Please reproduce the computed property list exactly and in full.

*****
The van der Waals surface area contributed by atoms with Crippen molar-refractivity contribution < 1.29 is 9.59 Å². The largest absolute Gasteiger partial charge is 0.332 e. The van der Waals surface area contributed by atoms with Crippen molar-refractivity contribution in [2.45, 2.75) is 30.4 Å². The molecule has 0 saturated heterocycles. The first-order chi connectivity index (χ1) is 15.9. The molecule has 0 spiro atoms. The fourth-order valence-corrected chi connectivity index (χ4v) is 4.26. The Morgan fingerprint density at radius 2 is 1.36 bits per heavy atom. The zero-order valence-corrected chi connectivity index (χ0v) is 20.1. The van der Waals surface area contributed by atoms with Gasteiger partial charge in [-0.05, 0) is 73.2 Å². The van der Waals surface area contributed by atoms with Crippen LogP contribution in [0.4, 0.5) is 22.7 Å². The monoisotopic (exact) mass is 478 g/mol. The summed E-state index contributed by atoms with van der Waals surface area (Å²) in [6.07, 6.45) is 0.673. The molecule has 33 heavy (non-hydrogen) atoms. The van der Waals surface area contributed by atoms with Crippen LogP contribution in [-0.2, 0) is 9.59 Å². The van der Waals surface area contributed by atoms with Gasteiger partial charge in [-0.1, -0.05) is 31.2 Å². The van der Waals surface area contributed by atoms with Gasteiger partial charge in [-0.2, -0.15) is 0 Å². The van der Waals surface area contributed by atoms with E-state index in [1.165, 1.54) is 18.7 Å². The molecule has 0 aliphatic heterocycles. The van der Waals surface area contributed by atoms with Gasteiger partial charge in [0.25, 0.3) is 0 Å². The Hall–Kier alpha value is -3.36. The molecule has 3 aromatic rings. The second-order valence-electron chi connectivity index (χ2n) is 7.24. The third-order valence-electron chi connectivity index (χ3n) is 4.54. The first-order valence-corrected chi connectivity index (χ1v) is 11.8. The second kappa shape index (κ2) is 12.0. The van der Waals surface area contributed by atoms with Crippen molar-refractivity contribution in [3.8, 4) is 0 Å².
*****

The van der Waals surface area contributed by atoms with Crippen molar-refractivity contribution < 1.29 is 9.59 Å². The largest absolute Gasteiger partial charge is 0.332 e. The van der Waals surface area contributed by atoms with Crippen molar-refractivity contribution in [2.45, 2.75) is 30.4 Å². The molecule has 0 saturated heterocycles. The first-order chi connectivity index (χ1) is 15.9. The molecule has 0 spiro atoms. The fourth-order valence-corrected chi connectivity index (χ4v) is 4.26. The Morgan fingerprint density at radius 2 is 1.36 bits per heavy atom. The zero-order valence-corrected chi connectivity index (χ0v) is 20.1. The van der Waals surface area contributed by atoms with Gasteiger partial charge in [-0.05, 0) is 73.2 Å². The van der Waals surface area contributed by atoms with Crippen LogP contribution in [0.4, 0.5) is 22.7 Å². The monoisotopic (exact) mass is 478 g/mol. The summed E-state index contributed by atoms with van der Waals surface area (Å²) in [6.07, 6.45) is 0.673. The molecule has 33 heavy (non-hydrogen) atoms. The van der Waals surface area contributed by atoms with Crippen LogP contribution in [-0.2, 0) is 9.59 Å². The van der Waals surface area contributed by atoms with Gasteiger partial charge in [-0.1, -0.05) is 31.2 Å². The van der Waals surface area contributed by atoms with Gasteiger partial charge in [-0.2, -0.15) is 0 Å². The van der Waals surface area contributed by atoms with E-state index in [1.165, 1.54) is 18.7 Å². The molecule has 0 aliphatic heterocycles. The van der Waals surface area contributed by atoms with Gasteiger partial charge in [0.25, 0.3) is 0 Å². The Hall–Kier alpha value is -3.36. The molecule has 3 aromatic rings. The second-order valence-electron chi connectivity index (χ2n) is 7.24. The third-order valence-electron chi connectivity index (χ3n) is 4.54. The first-order valence-corrected chi connectivity index (χ1v) is 11.8. The second kappa shape index (κ2) is 12.0. The van der Waals surface area contributed by atoms with Crippen molar-refractivity contribution in [3.8, 4) is 0 Å².